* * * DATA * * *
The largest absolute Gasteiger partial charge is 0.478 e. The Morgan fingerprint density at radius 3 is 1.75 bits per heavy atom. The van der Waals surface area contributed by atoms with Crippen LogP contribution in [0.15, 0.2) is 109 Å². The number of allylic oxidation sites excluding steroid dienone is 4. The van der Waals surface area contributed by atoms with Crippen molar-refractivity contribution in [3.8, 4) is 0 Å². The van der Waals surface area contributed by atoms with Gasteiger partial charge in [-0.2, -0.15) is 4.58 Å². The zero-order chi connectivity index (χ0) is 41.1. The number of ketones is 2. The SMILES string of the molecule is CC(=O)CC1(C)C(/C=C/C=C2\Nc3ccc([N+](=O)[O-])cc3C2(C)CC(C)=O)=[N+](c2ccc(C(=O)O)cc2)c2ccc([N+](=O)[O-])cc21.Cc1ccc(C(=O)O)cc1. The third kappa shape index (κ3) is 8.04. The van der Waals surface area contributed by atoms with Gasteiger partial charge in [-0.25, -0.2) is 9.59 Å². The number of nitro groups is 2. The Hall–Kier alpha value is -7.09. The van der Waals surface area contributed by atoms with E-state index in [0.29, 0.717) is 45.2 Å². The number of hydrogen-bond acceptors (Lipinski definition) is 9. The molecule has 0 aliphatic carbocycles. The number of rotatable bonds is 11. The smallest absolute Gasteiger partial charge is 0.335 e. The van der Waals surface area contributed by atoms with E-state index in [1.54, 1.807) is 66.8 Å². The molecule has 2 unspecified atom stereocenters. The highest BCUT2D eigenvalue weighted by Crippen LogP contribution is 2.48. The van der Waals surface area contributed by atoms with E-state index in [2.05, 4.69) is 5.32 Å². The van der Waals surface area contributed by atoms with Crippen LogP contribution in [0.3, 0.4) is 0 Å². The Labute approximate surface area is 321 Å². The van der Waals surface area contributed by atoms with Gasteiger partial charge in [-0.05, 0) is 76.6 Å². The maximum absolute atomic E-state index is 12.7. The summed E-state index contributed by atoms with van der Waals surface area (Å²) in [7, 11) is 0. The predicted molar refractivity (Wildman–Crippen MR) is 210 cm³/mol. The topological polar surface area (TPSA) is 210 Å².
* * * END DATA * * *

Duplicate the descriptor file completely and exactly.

The largest absolute Gasteiger partial charge is 0.478 e. The Morgan fingerprint density at radius 3 is 1.75 bits per heavy atom. The van der Waals surface area contributed by atoms with Crippen LogP contribution in [0.15, 0.2) is 109 Å². The number of allylic oxidation sites excluding steroid dienone is 4. The van der Waals surface area contributed by atoms with Crippen molar-refractivity contribution in [3.8, 4) is 0 Å². The van der Waals surface area contributed by atoms with Gasteiger partial charge in [-0.2, -0.15) is 4.58 Å². The zero-order chi connectivity index (χ0) is 41.1. The number of ketones is 2. The SMILES string of the molecule is CC(=O)CC1(C)C(/C=C/C=C2\Nc3ccc([N+](=O)[O-])cc3C2(C)CC(C)=O)=[N+](c2ccc(C(=O)O)cc2)c2ccc([N+](=O)[O-])cc21.Cc1ccc(C(=O)O)cc1. The third kappa shape index (κ3) is 8.04. The van der Waals surface area contributed by atoms with Gasteiger partial charge in [-0.25, -0.2) is 9.59 Å². The number of nitro groups is 2. The Hall–Kier alpha value is -7.09. The van der Waals surface area contributed by atoms with E-state index in [0.29, 0.717) is 45.2 Å². The number of hydrogen-bond acceptors (Lipinski definition) is 9. The molecule has 0 aliphatic carbocycles. The number of rotatable bonds is 11. The smallest absolute Gasteiger partial charge is 0.335 e. The van der Waals surface area contributed by atoms with E-state index in [1.54, 1.807) is 66.8 Å². The molecule has 2 unspecified atom stereocenters. The highest BCUT2D eigenvalue weighted by Crippen LogP contribution is 2.48. The van der Waals surface area contributed by atoms with E-state index in [2.05, 4.69) is 5.32 Å². The van der Waals surface area contributed by atoms with Crippen LogP contribution in [0.3, 0.4) is 0 Å². The Labute approximate surface area is 321 Å². The van der Waals surface area contributed by atoms with Gasteiger partial charge in [-0.05, 0) is 76.6 Å². The maximum absolute atomic E-state index is 12.7. The summed E-state index contributed by atoms with van der Waals surface area (Å²) in [7, 11) is 0. The predicted molar refractivity (Wildman–Crippen MR) is 210 cm³/mol. The topological polar surface area (TPSA) is 210 Å².